Employment Law Report
Employer Considerations Before Requiring Employees to Return to the Office
By: C. Tyson Gorman, contributing author Lillie Stivers, Wyatt Summer Associate
With the general belief that COVID is shifting from a pandemic state to an endemic one, many employers have begun to require employees to return to the office. Some employees nevertheless may feel uneasy about returning to an in-person workplace setting or may simply prefer working from home.
Generally, an employer has no obligation to retain an employee who refuses to return to the office. There are some instances, however, where firing an employee or denying further work-from-home arrangements may result in legal repercussions under the Americans with Disabilities Act (“ADA”). The ADA prohibits employers with fifteen or more employees from discriminating against qualified individuals with disabilities who can perform their jobs with reasonable accommodations. This could potentially include requiring an employee who qualifies as disabled to return to the office.
An individual is disabled for purposes of the ADA when they have an actual disability which substantially limits a major life activity, such as walking, talking, seeing, or hearing. It also applies when an employee has a record of an actual disability, such as having cancer, or there is a perception that the employee has a disability. Mental disabilities, including anxiety or depression, are covered as well. In relation to COVID, pre-existing conditions that make the risk of contracting COVID higher or more harmful, such as an immunodeficiency disorder, may qualify.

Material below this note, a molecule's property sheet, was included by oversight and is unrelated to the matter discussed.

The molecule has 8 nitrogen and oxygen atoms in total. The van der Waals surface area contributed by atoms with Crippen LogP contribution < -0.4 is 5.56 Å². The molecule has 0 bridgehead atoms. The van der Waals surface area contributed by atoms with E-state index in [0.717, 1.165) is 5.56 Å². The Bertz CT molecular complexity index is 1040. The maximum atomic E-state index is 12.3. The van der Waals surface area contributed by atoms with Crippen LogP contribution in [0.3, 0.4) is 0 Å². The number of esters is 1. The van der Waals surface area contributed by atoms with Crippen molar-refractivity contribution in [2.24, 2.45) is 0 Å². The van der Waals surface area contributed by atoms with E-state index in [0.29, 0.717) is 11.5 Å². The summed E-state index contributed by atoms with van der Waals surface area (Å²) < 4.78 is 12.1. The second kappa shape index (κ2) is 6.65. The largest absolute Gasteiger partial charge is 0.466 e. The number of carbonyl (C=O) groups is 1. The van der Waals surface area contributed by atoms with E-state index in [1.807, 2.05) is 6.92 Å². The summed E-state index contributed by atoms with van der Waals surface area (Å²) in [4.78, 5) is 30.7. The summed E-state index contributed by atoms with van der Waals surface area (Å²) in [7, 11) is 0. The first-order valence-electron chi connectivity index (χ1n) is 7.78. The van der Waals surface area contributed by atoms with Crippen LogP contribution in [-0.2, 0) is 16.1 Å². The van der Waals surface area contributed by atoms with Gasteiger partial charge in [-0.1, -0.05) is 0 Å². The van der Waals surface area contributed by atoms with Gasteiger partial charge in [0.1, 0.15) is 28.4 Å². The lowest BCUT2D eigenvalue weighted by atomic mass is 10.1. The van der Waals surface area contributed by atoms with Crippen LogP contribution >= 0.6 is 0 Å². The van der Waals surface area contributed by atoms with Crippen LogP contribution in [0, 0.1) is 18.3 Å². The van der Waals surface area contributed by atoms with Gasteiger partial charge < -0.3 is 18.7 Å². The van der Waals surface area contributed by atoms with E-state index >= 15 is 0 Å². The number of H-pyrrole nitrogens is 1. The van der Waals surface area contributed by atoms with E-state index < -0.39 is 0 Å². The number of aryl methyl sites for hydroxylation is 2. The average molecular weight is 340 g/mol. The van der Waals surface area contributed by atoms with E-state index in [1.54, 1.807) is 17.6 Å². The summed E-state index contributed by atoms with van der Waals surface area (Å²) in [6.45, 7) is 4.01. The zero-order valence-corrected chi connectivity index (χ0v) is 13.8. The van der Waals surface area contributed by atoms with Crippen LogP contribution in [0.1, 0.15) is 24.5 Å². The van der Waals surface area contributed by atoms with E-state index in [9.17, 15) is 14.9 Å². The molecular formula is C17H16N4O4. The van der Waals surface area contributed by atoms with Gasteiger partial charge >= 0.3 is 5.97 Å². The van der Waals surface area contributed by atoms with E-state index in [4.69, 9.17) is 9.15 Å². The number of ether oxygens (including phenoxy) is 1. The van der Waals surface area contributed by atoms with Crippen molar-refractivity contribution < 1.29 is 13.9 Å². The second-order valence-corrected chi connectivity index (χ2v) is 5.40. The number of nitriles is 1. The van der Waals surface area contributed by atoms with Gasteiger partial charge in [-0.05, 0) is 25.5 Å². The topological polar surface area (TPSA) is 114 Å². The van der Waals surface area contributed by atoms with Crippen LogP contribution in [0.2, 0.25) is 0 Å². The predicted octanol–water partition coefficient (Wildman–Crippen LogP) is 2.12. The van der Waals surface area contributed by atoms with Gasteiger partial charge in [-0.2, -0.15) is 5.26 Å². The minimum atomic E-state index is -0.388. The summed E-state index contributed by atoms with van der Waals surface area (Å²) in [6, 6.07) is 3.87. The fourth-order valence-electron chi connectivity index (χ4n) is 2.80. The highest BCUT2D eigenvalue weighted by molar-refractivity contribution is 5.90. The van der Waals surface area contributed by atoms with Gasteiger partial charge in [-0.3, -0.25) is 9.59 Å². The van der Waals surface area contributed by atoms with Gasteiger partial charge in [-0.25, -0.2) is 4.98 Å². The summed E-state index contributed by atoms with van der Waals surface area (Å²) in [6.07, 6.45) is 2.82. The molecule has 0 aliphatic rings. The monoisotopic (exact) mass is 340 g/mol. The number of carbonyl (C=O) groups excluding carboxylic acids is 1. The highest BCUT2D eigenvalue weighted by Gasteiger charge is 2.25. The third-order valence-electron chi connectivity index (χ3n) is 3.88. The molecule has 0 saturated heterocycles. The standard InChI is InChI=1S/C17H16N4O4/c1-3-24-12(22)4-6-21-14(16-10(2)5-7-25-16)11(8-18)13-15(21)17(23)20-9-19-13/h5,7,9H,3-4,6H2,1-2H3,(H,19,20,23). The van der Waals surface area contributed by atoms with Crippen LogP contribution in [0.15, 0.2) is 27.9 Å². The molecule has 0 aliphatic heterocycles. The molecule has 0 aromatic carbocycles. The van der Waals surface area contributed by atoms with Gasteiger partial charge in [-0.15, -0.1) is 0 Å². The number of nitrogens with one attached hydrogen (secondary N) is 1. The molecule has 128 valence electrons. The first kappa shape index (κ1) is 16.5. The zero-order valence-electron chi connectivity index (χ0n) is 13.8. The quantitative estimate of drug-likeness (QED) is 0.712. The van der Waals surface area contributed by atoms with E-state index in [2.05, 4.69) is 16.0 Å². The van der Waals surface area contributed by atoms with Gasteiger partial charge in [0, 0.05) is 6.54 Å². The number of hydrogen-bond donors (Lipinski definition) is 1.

Employees with disabilities are entitled to reasonable accommodations when they do not create an undue hardship on the employer. When assessing whether remote work is necessary for an employee, obtaining information from the employee’s medical provider regarding the need for the accommodation and the duration may be appropriate.
An employee who has an accommodation for a disability still must be able to perform the essential functions of the job. Because of this, jobs that are more hands-on, such as patient-care professions or manual labor, will be less likely to be accommodated with remote work. Many office jobs, however, can likely be performed remotely, and therefore may be able to be accommodated without creating an undue hardship on the employer.
If an employer denies an ADA accommodation request for remote work because of an undue hardship, the employer must be able to show that it conducted an individualized assessment. An undue hardship can refer to financial constraints or a requested accommodation that would fundamentally alter the nature of the operation or business. Thus, if the role is one in which face-to-face interaction is vital or enhances the performance of the role significantly, undue hardship of accommodating through remote work may apply.
Although requiring most employees to return to the office is acceptable, employers should be wary of mandating all employees return without consideration for those who may be subject to the ADA. Extra steps should be taken to properly assess requests to remain remote from ADA-protected employees.